Bazant and Bush have provided a valuable tool for estimating (among other things) the upper limit on time spent sharing the air space with others, says Howard Stone, a professor of mechanical and aerospace engineering at Princeton University who was not connected to this work. While such an analysis can only provide a rough estimate, he says the authors describe this kind of order of magnitude of estimate as a means for helping others judge the situation they might be in and how to minimize their risk. This is particularly helpful since a detailed calculation for every possible space and set of parameters is not possible.
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Posted: at 6:50 am
A new review article published in The Lancet has presented 10 key scientific reasons why SARS-CoV-2, the virus that causes COVID-19, is predominantly spread though the air. The research adds to a growing chorus of experts saying the evidence for airborne transmission is overwhelming and the sooner global health authorities admit this, the sooner more effective measures to better protect the public can be implemented.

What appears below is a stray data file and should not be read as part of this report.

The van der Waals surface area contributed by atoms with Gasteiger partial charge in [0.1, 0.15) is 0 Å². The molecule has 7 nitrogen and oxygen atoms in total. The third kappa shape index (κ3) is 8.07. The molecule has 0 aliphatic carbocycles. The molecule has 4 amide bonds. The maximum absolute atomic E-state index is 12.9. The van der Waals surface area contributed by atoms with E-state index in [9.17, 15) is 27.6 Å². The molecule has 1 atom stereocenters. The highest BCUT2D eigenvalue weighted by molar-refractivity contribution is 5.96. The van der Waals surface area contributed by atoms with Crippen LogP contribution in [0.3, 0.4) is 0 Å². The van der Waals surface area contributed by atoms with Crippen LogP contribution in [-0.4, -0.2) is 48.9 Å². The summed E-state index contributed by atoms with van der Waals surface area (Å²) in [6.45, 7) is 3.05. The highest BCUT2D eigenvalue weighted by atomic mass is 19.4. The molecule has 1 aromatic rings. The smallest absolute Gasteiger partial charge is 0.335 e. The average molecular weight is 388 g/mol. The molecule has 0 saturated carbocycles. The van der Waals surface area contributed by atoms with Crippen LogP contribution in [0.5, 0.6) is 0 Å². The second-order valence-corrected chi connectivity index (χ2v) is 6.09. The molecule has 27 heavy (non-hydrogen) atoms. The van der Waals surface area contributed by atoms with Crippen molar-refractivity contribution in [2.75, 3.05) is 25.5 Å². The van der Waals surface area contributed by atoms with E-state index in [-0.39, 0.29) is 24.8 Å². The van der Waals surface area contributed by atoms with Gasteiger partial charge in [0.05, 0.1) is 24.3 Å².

Perhaps one of the most vociferous debates over the past 12 months has been over exactly how most people catch COVID-19. As the pandemic spread across the globe in early 2020 the general perspective from most public health experts was that SARS-CoV-2 primarily spread by droplet transmission.